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Future of Jekyll Island's Proposed $40 million Westin Hotel Up in Air; New Lodging
is Vital to Revitalization Project and Success of New Convention Center

Already, Lost Group Bookings Have Cost Authority $3.8 million

By Nikki Wiley, The Brunswick News, Ga.McClatchy-Tribune Regional News

Oct. 24, 2012--Little more can be done on the state level to help Jekyll Island close on a $40 million hotel vital to its revitalization project, members of Glynn County's state delegation say.

The 200-room Westin hotel hit a roadblock in September when the state said a tax incentive the hotel's financing was dependent upon would be delayed because of complications determining what projects qualify.

Gov. Nathan Deal, who has final say in granting the incentive designed to promote tourism from out of state, has since said the hotel will not qualify because it would compete with existing hotels, leaving the Westin's developer, Jekyll Landmark Associates, trying to find a way to back its $25 million loan.

Sen. William Ligon, R-Waverly, voted for the Georgia Tourism Development Act but acknowledges its flaws.

"I think some people thought that this is an automatic shoo-in for every project," Ligon said.

Ligon has since spoken with the governor's office about Jekyll's Westin project, but he says there isn't much more to be done. There are no other state programs that can help the Westin finance the rest of its $25 million loan.

"I'm not aware of any other state program that is available; however, I do think that it is certainly still a viable project without state aide," Ligon said.

The state has already spent $50 million on the island's new convention center, a sign that the governor is invested in the success of Jekyll Island, Ligon said.

Rep. Alex Atwood, R-St. Simons, has also spoken with the governor about the project and says he remains "guardedly optimistic" the Jekyll Island Authority is moving toward reaching a successful deal without state help.

"This is very important to our community and has to be accomplished promptly," Atwood said.

The Westin is a vital piece of the puzzle on the island that is trying to rebrand itself and attract a new generation of visitors. Other revitalization projects include the new convention center that opened in May and a Beach Village retail center. The Beach Village is also on hold until the Westin's loan is closed because a provision of the loan given to the Jekyll Island Authority to finance the village mandates that the Westin be definite.

Two other hotels, including a Hyatt Place and a beach-front extension of the Jekyll Island Club Hotel, are also planned but none has broken ground.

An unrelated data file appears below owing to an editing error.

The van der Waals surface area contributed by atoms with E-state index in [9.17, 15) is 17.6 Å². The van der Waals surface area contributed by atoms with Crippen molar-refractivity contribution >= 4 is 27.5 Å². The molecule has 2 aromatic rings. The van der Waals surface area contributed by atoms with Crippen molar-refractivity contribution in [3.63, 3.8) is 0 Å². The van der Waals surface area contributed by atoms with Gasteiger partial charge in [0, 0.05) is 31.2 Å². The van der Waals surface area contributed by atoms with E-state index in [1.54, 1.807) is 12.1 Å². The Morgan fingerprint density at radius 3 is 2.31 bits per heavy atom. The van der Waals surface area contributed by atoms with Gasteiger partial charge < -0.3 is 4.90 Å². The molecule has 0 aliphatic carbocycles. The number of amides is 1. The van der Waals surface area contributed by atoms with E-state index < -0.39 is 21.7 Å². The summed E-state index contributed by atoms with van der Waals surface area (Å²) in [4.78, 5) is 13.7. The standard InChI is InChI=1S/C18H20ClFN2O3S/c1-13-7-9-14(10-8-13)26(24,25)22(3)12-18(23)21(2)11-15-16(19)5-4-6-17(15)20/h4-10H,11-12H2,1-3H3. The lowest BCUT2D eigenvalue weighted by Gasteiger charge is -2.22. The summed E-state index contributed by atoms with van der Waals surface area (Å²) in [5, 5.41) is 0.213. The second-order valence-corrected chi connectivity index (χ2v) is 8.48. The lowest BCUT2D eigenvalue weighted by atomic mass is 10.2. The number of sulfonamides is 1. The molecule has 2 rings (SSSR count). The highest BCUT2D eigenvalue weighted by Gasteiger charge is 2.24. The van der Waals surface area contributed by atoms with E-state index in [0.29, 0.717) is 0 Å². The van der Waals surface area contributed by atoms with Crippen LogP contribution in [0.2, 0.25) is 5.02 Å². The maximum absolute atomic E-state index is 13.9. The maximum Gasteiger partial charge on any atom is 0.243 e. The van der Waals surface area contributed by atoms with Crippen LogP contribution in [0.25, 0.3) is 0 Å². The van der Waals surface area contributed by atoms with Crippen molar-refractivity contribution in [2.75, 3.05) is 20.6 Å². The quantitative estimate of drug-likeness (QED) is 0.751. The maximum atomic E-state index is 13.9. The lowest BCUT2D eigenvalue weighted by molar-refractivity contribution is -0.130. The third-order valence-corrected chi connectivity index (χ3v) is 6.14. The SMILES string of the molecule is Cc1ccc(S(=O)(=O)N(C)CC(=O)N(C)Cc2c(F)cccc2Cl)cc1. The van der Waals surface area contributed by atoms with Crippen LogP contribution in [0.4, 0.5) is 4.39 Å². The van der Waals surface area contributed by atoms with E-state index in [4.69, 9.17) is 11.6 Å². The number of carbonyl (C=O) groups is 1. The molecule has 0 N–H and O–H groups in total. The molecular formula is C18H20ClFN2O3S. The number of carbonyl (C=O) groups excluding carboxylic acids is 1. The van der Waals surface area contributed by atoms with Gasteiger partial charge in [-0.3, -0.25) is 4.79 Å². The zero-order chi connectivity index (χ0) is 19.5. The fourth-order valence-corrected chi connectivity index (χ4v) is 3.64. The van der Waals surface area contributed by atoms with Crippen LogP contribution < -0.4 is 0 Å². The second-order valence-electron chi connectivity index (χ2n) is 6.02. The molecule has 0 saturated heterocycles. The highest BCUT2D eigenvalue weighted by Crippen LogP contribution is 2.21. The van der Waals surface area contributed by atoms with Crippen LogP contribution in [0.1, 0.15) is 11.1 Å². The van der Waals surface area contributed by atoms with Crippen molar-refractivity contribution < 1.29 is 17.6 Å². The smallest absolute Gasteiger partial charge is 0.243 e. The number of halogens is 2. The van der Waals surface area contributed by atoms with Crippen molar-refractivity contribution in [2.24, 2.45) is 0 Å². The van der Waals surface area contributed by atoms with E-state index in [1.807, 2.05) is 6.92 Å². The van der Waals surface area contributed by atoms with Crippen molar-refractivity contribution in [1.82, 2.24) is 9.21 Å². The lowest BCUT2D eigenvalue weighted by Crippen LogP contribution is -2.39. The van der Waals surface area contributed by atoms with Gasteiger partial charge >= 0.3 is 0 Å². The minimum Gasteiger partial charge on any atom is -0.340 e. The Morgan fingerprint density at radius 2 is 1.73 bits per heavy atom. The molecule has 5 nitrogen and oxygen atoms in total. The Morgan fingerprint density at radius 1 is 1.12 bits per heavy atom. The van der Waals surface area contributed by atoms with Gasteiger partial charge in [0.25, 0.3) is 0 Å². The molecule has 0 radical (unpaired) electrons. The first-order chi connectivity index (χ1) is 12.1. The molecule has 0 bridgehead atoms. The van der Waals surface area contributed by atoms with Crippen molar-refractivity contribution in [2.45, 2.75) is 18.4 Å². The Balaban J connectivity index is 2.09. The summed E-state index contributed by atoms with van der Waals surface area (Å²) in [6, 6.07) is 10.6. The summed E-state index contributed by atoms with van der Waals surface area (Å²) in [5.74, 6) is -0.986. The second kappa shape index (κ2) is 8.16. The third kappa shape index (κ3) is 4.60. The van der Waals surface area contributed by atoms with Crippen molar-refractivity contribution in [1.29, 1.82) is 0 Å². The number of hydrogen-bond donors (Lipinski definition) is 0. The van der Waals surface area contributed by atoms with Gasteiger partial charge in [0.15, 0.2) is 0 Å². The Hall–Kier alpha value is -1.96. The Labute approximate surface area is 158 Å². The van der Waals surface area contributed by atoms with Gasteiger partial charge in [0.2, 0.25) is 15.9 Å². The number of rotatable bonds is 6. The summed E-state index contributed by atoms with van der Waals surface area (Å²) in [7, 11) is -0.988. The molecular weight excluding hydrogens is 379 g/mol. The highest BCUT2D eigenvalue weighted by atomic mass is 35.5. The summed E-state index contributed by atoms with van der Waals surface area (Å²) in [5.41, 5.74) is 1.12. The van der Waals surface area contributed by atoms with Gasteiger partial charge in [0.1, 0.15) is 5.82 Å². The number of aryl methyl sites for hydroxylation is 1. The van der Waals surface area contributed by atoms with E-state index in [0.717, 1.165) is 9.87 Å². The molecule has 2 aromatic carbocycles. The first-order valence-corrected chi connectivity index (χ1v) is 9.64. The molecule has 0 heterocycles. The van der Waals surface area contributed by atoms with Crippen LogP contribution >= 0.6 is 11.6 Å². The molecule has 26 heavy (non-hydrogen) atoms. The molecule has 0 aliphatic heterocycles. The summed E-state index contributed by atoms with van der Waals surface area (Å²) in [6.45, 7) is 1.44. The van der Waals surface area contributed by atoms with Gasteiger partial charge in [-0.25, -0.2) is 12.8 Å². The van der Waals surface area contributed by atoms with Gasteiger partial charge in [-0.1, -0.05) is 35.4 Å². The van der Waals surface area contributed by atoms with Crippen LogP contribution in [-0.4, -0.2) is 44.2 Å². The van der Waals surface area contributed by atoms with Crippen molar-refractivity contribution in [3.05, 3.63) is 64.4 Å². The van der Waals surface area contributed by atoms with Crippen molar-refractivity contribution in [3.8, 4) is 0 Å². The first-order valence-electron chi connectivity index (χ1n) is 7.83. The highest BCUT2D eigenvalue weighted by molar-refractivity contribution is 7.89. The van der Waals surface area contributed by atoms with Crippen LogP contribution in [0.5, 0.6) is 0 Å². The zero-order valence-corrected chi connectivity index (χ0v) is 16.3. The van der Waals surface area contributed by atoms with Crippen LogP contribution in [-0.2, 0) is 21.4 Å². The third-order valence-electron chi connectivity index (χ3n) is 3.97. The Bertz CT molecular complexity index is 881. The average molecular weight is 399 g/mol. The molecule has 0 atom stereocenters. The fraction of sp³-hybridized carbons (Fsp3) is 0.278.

The Westin was originally scheduled to break ground in September and be completed by mid-2014.

Without adequate lodging, Jekyll isn't able to support large organizations at its new convention center that is the centerpiece of the island's revitalization. Delays in hotel construction on Jekyll have caused at least seven groups to back out of plans to hold conventions in 2014, costing the Jekyll Island Authority $3.8 million.

State Rep.-elect Jeff Chapman, R-Brunswick, was critical of Jekyll's original $342 million, 63-acre revitalization plan with development company Linger Longer. The plan has since been scaled back, but Chapman still isn't convinced that parts of the project are in the best interest of Jekyll Island or Georgia.

He said it was a mistake for Jekyll to try to build such a high-end hotel and the island should carry out its revitalization plan on its own dime.

"We want to see Jekyll go forward with recovery; however, to give such tax breaks to a company like the Westin, I would really question the wisdom of it," Chapman said.

The Westin franchise produces some of the most high-end hotels, Chapman said, and might not be affordable for middle class families.

"If you look at the original purpose of Jekyll, it was to provide a place for people to come and enjoy, average Georgians," Chapman said.

Jekyll is considered Georgia's Jewel for its beauty, he said, not because of the hotels built on its land.

"People don't go to Jekyll for the hotel," Chapman said. "People go to Jekyll for the natural beauty and what Jekyll is."

Nevertheless, Jekyll Landmark Associates continues to look for financing, said Eric Garvey, chief communications officer for the authority.

"They're progressing with getting their financial package revised to meet the financial requirements of the bank, but there's no news to report right now," Garvey said.


(c)2012 The Brunswick News (Brunswick, Ga.)

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